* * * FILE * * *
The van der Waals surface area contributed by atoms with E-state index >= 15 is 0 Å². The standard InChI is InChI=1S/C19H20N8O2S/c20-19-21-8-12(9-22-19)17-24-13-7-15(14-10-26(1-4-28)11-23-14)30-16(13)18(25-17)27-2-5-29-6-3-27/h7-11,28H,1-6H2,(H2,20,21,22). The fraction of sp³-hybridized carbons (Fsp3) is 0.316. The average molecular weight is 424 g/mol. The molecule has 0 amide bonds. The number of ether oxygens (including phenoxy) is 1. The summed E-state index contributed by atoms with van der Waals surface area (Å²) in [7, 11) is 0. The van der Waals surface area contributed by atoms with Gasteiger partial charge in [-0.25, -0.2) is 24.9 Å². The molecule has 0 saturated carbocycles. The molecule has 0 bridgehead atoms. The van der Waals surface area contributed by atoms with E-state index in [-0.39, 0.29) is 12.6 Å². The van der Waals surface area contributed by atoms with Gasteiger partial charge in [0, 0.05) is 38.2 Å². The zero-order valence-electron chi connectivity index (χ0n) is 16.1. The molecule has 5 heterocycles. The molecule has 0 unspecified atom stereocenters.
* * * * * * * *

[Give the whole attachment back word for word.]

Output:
The van der Waals surface area contributed by atoms with E-state index >= 15 is 0 Å². The standard InChI is InChI=1S/C19H20N8O2S/c20-19-21-8-12(9-22-19)17-24-13-7-15(14-10-26(1-4-28)11-23-14)30-16(13)18(25-17)27-2-5-29-6-3-27/h7-11,28H,1-6H2,(H2,20,21,22). The fraction of sp³-hybridized carbons (Fsp3) is 0.316. The average molecular weight is 424 g/mol. The molecule has 0 amide bonds. The number of ether oxygens (including phenoxy) is 1. The summed E-state index contributed by atoms with van der Waals surface area (Å²) in [7, 11) is 0. The van der Waals surface area contributed by atoms with Gasteiger partial charge in [-0.25, -0.2) is 24.9 Å². The molecule has 0 saturated carbocycles. The molecule has 0 bridgehead atoms. The van der Waals surface area contributed by atoms with E-state index in [-0.39, 0.29) is 12.6 Å². The van der Waals surface area contributed by atoms with Gasteiger partial charge in [0, 0.05) is 38.2 Å². The zero-order valence-electron chi connectivity index (χ0n) is 16.1. The molecule has 5 heterocycles. The molecule has 0 unspecified atom stereocenters.